Two Pokemon, however overpowered, do not complete a team, of course. In order to handle problematic Pokemon such as opposing Latias, as well as add to the resistances of an offensive team, Scizor is added to the mix. Scizor provides the necessary Steel-typing to a fast-paced team such as this, taking Ice attacks aimed at Salamence and Latias. In addition, Bullet Punch allows Scizor to revenge-kill many top threats in the OU metagame, such as Mamoswine, opposing Salamence, and Flygon. U-turn is perhaps the reason why Scizor is so valuable to an offensive team, being able to inflict heavy damage to an opposing Pokemon as well as place KG / august in an advantageous position.

Scizor's physical partner in crime is the deadly Swords Dance Lucario. KG and august take advantage of the fact that Scizor and Lucario are often walled by the same things by gradually wearing down opposing counters. Often, opposing teams only carry one Pokemon to deal with both of these physical powerhouses; as a result, sacrificing Scizor to defeat an opponent's Zapdos or Gyarados is often beneficial as it allows Lucario to sweep. The choice between Crunch and Stone Edge on Lucario is often brought up, and KG / august chose Crunch simply because the number of defensive Gyarados / Zapdos pales in comparison to the amount of defensive Rotom. Additionally, the team does have both Latias and Salamence to ward off Gyarados and Zapdos, so Stone Edge seems unnecessary after all.

The last slot of the team belongs to the "MVP", according to august and KG. Scarf Rotom-H patches up all apparent weaknesses this team has, including Swords Dance Lucario and offensive Dragon Dance Gyarados. Rotom-H also serves as the team's spin-blocker, preventing the work Smeargle spent on getting out hazards from going to waste. The EV spread might seem odd at first, but max HP is necessary on Rotom-H to be able to continually take hits from the likes of CB Scizor, Mamoswine, and Gyarados. Trick is invaluable against opposing stall teams, often crippling an opposing Blissey and making it much easier to break.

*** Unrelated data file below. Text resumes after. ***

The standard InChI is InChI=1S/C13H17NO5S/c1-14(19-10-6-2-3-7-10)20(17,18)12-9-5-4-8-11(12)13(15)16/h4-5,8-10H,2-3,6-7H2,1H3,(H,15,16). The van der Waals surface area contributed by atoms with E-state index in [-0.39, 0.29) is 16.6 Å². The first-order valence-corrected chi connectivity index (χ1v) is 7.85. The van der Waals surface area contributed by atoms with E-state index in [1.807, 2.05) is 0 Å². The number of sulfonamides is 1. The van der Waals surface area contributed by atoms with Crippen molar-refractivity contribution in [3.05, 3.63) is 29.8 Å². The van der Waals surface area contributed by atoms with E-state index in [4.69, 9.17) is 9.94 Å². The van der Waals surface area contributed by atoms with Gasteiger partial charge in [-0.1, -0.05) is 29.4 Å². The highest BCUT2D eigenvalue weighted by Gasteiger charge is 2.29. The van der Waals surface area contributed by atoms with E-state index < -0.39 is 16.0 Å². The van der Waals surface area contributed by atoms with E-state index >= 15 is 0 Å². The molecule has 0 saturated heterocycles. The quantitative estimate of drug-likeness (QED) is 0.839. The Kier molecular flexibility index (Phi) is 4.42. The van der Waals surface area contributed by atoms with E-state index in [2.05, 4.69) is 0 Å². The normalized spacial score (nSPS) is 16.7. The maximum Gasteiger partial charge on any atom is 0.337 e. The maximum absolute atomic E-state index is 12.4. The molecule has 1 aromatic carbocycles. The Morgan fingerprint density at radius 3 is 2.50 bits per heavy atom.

The basic premise of this team is bulky offense which relies on entry hazards to sweep the opposition. Resistances are an important part of this team, which KG and august have accounted for quite well, being able to defeat the majority of threats provided the plan goes well. However, all great teams have weaknesses, and this team's successes (and therefore weaknesses) stem from the Smeargle lead. If Smeargle fails to get up entry hazards, opposing stall teams have a much easier time switching in and out and stalling this team. Since Salamence lacks Roost, often Life Orb and Sandstorm damage take it out of commission, leading to the team's demise. Another thing worthy of note is the Pursuit weakness. If Tyranitar Pursuits Rotom-H locked into either Shadow Ball or Thunderbolt, Swords Dance Lucario has a very good chance of sweeping. Often KG and august play around this weakness, or rely on Salamence to tank a +2 ExtremeSpeed, but this combination is definitely the biggest threat.

Nonetheless, 'Team Kevin, Please Come Home' is an excellent showcase of an offensive approach to the metagame, and shows how deadly certain sweepers in the OU metagame are when supported by residual damage.